Speaking at ATP Banja Luka, world No. 1 Novak Djokovic has admitted that he “would love to coach Nick Kyrgios” when he was asked which current player he would choose. Djokovic’s comment came in jest, but he and Kyrgios have forged a good relationship in recent years since they famously did not see eye-to-eye in the past. Kyrgios does not currently have a coach on the ATP Tour.
Novak Djokovic has said he “would love to coach Nick Kyrgios” and added that “he would win five Slams with me, but it would not come cheap” when he was asked to choose a player at ATP Banja Luka.
Djokovic battled from a set down to beat 18-year-old Luca Van Assche in three tough sets, 6-7(4) 6-3 6-2, in Bosnia on Wednesday as he attempts to find some form and rhythm ahead of the second Grand Slam of the season at Roland-Garros.
Van Assche took the upper hand by winning the opening set via a tie-break, but Djokovic managed to avoid a second successive defeat in an entertaining two-hour, 38-minute clash as he eventually found a way past the doughty teenager.
Djokovic had released a fitness update ahead of the tournament, raising concerns over his right elbow that he had surgery on five years ago, but was deemed fit enough to kick-start his Banja Luka Open campaign against Van Assche.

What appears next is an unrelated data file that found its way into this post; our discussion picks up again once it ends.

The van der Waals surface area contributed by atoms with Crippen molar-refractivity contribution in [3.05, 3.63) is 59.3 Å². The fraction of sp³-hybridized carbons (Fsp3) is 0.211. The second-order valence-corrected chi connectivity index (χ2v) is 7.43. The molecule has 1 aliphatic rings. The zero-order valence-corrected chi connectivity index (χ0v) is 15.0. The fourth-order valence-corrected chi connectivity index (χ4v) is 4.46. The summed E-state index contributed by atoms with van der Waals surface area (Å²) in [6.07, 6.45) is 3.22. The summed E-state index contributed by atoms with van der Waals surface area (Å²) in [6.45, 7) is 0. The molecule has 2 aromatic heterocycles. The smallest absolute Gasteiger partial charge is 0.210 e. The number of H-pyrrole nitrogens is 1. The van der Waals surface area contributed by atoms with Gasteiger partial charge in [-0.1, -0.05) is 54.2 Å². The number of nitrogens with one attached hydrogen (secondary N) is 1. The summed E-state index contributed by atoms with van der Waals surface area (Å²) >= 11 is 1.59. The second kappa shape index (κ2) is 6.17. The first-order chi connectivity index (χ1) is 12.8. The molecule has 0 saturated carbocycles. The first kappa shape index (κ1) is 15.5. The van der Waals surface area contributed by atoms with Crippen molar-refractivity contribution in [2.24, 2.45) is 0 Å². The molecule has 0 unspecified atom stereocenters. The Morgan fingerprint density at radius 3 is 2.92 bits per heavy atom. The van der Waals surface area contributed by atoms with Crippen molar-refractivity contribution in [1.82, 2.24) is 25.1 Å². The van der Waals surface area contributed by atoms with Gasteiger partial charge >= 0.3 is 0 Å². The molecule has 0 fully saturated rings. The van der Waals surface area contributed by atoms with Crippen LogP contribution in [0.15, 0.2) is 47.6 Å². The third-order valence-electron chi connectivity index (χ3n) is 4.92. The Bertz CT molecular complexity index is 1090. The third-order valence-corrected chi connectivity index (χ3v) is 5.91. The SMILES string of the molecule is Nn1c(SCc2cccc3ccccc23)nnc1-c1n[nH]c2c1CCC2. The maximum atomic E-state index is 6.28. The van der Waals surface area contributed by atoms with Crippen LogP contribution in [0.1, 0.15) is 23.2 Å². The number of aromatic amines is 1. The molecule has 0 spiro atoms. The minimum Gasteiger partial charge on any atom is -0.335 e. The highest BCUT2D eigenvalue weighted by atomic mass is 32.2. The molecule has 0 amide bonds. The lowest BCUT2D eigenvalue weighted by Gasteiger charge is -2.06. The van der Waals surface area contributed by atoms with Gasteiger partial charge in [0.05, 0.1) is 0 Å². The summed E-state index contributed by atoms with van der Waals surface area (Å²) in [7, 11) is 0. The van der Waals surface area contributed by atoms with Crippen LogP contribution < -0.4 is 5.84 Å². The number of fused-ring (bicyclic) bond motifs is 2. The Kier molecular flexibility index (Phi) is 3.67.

The hard-fought victory came after his shock Monte Carlo Masters exit following a 4-6 7-5 6-4 defeat to Lorenzo Musetti, and the 35-year-old was determined to get back on track with his first professional visit to Bosnia.
Djokovic, having avoided back-to-back defeats in ATP events for the first time in a year with the victory, was asked to pick which player on tour he would most like to coach – and he did not appear to have much hesitation.
“I would love to coach Nick Kyrgios,” Djokovic said when the question was posed.
He added with a smile: “He would win five Slams with me, but it would not come cheap!”
Kyrgios picked up on the quotes via social media and responded via his Instagram Stories.
“Hahahah… instead let’s go have a nice dinner and some drinks.”
Speaking about his play so far in Bosnia, Djokovic said in his post-match interview: “It wasn’t easy. This would probably rank as the slowest court, slowest conditions I’ve ever played in, to be honest.
“I couldn’t penetrate through the court. I couldn’t put any ball past him. He was on every single ball for a set and a half until I started to get some rhythm going.
“I’m happy with the way I finished the match. Of course, I can always play better, but a win is a win.”
Djokovic is preparing for his tilt at an outright-record 23rd Grand Slam singles title at the French Open in May as he attempts to move past his old rival Rafael Nadal in the all-time tally.